The Maritime History of the Great Lakes
British Whig (Kingston, ON), Sept. 24, 1886

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The str. Pierrepont is receiving a coat of white paint.

N.T. Greenwood is visiting friends in Hamilton.

The schr. Craftsman is en route to this city with grain from Chicago.

The strs. Corsican, Toronto; Elgin, Montreal; called at Swift's wharf yesterday.

The tug Edmunds and four barges are en route to the city from Ottawa, with 700,000 lath and 350,000 feet of lumber.

The schr. Flora Carveth, sold under an order of execution, was knocked down to Mr. Hennesey, of Trenton, for $3,800.

The Montreal Transportation Company have 500,000 bushels of grain on the way from Chicago and Toledo.

Capt. J. Donnelly, sr., has gone to Georgian Bay for the purpose of raising an iron steamer, the Meteor, owned by Cook Bros., Toronto, sunk in the bay.

Folger Bros. have transhipped 5,000 bushels of corn from the barge Severn into the barge Denmark. The grain will be taken to Oswego. About 2,500 bushels of the grain was undamaged. R.J. Eilbeck has purchased about 1,500 bushels of the remaining grain.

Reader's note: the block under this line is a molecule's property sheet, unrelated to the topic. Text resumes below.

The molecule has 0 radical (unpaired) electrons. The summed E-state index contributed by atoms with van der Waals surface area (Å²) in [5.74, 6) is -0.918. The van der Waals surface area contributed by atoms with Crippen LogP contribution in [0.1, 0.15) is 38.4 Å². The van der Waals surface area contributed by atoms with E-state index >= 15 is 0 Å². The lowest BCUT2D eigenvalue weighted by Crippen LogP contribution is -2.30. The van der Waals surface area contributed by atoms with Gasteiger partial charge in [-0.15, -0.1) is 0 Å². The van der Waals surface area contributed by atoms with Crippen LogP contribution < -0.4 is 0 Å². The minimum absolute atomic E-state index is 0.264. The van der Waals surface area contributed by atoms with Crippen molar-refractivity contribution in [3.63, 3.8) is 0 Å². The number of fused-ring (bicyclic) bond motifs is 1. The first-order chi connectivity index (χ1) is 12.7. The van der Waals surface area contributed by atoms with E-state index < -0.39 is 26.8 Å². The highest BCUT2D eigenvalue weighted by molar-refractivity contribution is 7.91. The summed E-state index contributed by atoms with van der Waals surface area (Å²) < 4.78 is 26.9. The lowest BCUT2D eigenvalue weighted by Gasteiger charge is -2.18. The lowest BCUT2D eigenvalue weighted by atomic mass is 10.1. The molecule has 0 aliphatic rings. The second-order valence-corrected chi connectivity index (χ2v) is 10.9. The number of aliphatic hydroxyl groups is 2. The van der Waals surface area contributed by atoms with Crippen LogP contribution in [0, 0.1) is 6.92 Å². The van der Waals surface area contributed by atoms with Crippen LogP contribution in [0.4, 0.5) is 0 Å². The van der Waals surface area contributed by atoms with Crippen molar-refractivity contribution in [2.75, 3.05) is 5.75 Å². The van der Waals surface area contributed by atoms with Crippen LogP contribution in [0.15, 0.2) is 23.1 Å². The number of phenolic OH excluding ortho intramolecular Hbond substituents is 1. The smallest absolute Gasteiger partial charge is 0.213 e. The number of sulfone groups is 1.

The prop. Myles, with 1,200 tons of coal from Erie to Port Arthur, is aground on Hare Island, having been driven there during a fierce gale. She can be successfully rescued. The crew are safe.

A dry dock is sadly needed at this port. There is not one between Montreal and Dalhousie. It is the general opinion of prominent men that owing to the absence of a dock thousands of dollars are lost to the city annually.

The tug D.G. Thompson, which ran aground on the Ducks, is now on the marine railway at Portsmouth, having her machinery overhauled, propeller wheels and shafts refitted, covered with iron plating on the water line, and entirely repainted from stem to stern. When launched she will look like a new boat.

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Sept. 24, 1886
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Rick Neilson
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Public domain: Copyright has expired according to the applicable Canadian or American laws. No restrictions on use.
Maritime History of the Great Lakes
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British Whig (Kingston, ON), Sept. 24, 1886